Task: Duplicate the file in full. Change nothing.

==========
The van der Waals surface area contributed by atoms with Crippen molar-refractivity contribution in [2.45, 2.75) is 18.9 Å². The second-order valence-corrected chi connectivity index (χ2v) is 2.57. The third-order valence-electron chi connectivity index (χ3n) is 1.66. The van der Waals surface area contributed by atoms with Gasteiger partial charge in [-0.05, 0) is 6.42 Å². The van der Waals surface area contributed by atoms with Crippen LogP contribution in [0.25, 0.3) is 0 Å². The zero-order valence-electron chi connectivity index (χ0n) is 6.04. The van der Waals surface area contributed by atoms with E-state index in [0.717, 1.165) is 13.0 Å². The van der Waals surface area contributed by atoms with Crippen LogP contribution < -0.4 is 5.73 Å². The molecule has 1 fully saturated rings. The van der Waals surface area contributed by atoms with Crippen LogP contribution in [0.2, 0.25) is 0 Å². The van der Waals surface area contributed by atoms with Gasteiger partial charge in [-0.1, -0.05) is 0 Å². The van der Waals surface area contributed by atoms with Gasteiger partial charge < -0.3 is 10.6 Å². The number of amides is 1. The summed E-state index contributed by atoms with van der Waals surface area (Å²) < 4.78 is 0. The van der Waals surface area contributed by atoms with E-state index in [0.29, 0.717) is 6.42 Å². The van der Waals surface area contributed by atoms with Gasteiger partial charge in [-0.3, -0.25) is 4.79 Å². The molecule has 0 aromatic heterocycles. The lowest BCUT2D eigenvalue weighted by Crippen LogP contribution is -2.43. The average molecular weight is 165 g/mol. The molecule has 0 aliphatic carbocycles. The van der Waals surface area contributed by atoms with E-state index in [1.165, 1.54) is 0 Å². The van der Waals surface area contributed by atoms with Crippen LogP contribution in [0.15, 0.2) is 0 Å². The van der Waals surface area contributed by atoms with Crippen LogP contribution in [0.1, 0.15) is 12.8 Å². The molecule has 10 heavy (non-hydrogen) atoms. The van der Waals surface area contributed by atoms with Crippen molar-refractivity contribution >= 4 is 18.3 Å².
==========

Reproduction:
The van der Waals surface area contributed by atoms with Crippen molar-refractivity contribution in [2.45, 2.75) is 18.9 Å². The second-order valence-corrected chi connectivity index (χ2v) is 2.57. The third-order valence-electron chi connectivity index (χ3n) is 1.66. The van der Waals surface area contributed by atoms with Gasteiger partial charge in [-0.05, 0) is 6.42 Å². The van der Waals surface area contributed by atoms with Crippen LogP contribution in [0.25, 0.3) is 0 Å². The zero-order valence-electron chi connectivity index (χ0n) is 6.04. The van der Waals surface area contributed by atoms with E-state index in [0.717, 1.165) is 13.0 Å². The van der Waals surface area contributed by atoms with Crippen LogP contribution < -0.4 is 5.73 Å². The molecule has 1 fully saturated rings. The van der Waals surface area contributed by atoms with Crippen LogP contribution in [0.2, 0.25) is 0 Å². The van der Waals surface area contributed by atoms with Gasteiger partial charge in [-0.1, -0.05) is 0 Å². The van der Waals surface area contributed by atoms with Gasteiger partial charge < -0.3 is 10.6 Å². The number of amides is 1. The summed E-state index contributed by atoms with van der Waals surface area (Å²) < 4.78 is 0. The van der Waals surface area contributed by atoms with E-state index in [0.29, 0.717) is 6.42 Å². The van der Waals surface area contributed by atoms with Gasteiger partial charge in [-0.3, -0.25) is 4.79 Å². The molecule has 0 aromatic heterocycles. The lowest BCUT2D eigenvalue weighted by Crippen LogP contribution is -2.43. The average molecular weight is 165 g/mol. The molecule has 0 aliphatic carbocycles. The van der Waals surface area contributed by atoms with E-state index in [1.165, 1.54) is 0 Å². The van der Waals surface area contributed by atoms with Crippen LogP contribution in [0.15, 0.2) is 0 Å². The van der Waals surface area contributed by atoms with Crippen LogP contribution in [0.1, 0.15) is 12.8 Å². The molecule has 10 heavy (non-hydrogen) atoms. The van der Waals surface area contributed by atoms with Crippen molar-refractivity contribution >= 4 is 18.3 Å².